RCPCH responds to illuminating research on the economic benefits of free school meals

Research commissioned by Impact on Urban Health confirms that expanding Free School Meals could inject up to £41.3bn into the economy.

The research explores two potential expansion scenarios and finds a positive return on investment for both, they are:

  1. Expanding free school meals to all children in England from households receiving Universal Credit: For every £1 invested, £1.38 would be returned, through social, health and educational benefits, resulting in £8.9bn in core benefits. A further £16.3bn of indirect benefits could come through wider economic and supply chain gains, such as growing the school food economy through expansion of school catering employment opportunities, resulting in £25.2bn total potential benefits.   
  2. Expanding free school meals to all children in state-funded education settings in England: For every £1 invested, £1.71 would be returned, resulting in £41.3bn in core benefits. A further £58.2bn of indirect benefits could arise, resulting in £99.5bn of total potential benefits.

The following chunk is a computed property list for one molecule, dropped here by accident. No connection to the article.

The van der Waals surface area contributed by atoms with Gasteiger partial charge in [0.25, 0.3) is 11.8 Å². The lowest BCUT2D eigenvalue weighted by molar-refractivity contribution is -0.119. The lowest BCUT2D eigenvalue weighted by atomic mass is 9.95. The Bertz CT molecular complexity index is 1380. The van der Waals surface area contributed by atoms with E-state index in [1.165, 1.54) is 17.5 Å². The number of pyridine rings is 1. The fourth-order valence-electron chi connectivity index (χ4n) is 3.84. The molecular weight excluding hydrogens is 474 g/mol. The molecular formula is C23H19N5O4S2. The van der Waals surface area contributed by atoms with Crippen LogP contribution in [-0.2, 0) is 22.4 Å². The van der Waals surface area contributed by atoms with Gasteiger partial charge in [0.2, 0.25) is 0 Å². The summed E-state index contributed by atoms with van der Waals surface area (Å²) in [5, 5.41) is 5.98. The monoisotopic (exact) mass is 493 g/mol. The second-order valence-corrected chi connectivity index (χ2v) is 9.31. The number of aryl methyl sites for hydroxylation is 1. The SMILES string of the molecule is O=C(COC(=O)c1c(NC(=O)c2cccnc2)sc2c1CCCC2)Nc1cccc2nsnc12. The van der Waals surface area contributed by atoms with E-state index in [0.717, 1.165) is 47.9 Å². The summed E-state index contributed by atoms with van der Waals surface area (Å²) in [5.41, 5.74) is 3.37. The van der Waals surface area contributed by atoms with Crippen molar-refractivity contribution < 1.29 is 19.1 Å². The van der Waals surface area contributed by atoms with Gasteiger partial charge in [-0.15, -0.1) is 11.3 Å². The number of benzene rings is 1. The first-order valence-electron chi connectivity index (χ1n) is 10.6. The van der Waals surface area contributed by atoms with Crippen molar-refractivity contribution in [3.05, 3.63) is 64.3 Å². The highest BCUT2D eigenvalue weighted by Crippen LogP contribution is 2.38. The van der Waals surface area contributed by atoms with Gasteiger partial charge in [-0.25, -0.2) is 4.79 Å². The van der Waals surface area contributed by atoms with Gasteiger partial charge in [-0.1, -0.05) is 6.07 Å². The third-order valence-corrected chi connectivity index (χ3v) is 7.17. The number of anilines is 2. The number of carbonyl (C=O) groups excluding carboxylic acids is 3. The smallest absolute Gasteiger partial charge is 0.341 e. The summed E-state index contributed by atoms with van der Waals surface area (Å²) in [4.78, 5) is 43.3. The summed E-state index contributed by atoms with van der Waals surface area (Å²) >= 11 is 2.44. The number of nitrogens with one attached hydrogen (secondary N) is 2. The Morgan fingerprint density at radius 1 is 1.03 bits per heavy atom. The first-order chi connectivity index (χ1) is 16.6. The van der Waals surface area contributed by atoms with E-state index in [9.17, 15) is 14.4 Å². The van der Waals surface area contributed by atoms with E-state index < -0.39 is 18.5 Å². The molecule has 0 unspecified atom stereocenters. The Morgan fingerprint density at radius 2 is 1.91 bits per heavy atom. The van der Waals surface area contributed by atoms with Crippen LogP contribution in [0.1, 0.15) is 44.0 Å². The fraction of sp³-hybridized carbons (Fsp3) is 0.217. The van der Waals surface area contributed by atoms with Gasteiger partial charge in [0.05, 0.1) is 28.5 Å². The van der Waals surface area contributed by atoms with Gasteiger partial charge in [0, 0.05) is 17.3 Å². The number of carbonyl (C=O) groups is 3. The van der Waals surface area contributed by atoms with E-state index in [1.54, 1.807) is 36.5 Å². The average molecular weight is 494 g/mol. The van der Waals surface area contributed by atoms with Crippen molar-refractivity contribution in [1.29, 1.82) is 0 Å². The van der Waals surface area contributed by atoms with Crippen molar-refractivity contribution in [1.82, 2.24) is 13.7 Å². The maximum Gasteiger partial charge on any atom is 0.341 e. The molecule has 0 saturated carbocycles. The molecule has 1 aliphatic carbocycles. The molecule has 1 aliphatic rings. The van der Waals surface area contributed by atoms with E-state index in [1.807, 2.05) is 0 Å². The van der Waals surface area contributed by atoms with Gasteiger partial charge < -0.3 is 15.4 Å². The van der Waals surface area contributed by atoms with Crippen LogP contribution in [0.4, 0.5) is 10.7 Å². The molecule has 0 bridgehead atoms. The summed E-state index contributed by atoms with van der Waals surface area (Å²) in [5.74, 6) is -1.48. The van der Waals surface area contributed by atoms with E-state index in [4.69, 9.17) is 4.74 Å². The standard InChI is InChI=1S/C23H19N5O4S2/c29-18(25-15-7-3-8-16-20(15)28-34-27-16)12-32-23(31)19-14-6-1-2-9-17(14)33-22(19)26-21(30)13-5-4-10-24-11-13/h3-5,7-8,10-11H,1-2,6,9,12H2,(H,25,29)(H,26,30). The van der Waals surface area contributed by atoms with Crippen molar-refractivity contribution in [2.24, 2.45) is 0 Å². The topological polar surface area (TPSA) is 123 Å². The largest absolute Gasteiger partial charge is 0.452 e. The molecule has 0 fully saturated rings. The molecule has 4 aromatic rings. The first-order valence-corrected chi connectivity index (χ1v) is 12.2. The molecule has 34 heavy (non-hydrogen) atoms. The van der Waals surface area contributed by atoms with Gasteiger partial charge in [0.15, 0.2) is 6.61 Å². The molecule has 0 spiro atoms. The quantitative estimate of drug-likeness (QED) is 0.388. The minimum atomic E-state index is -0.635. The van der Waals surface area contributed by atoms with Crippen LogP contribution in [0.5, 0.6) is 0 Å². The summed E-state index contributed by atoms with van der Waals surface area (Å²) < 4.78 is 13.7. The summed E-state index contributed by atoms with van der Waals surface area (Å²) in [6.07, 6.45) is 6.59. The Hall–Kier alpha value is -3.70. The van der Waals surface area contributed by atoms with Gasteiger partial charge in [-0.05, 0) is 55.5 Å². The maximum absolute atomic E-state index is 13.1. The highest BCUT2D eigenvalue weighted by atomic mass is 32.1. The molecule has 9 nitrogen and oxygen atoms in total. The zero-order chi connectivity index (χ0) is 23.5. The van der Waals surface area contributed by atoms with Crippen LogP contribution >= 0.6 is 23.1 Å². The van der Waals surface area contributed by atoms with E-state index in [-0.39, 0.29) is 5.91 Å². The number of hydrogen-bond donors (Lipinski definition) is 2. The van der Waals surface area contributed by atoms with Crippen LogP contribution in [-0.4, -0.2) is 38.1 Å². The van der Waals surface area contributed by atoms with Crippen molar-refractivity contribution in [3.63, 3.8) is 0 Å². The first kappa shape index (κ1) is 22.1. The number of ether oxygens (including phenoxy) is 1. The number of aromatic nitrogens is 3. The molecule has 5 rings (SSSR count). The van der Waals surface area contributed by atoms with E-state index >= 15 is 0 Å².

In response to the research, RCPCH President Dr Camilla Kingdon said:

Paediatricians have long known that the key to sustainable and strong economic growth lies in the health and wellbeing of our future generations. This welcomed new research will allow us to put a clear figure on this investment and will be an important tool in influencing those who are swayed by an economic argument.

At the same time, few would surely disagree that one of our most basic human responsibilities is to ensure children have enough to eat. By expanding free school meals to all children we can build a compassionate and healthy society and children do not go hungry and can reach their full potential. This is an imperative step towards tackling child health inequalities.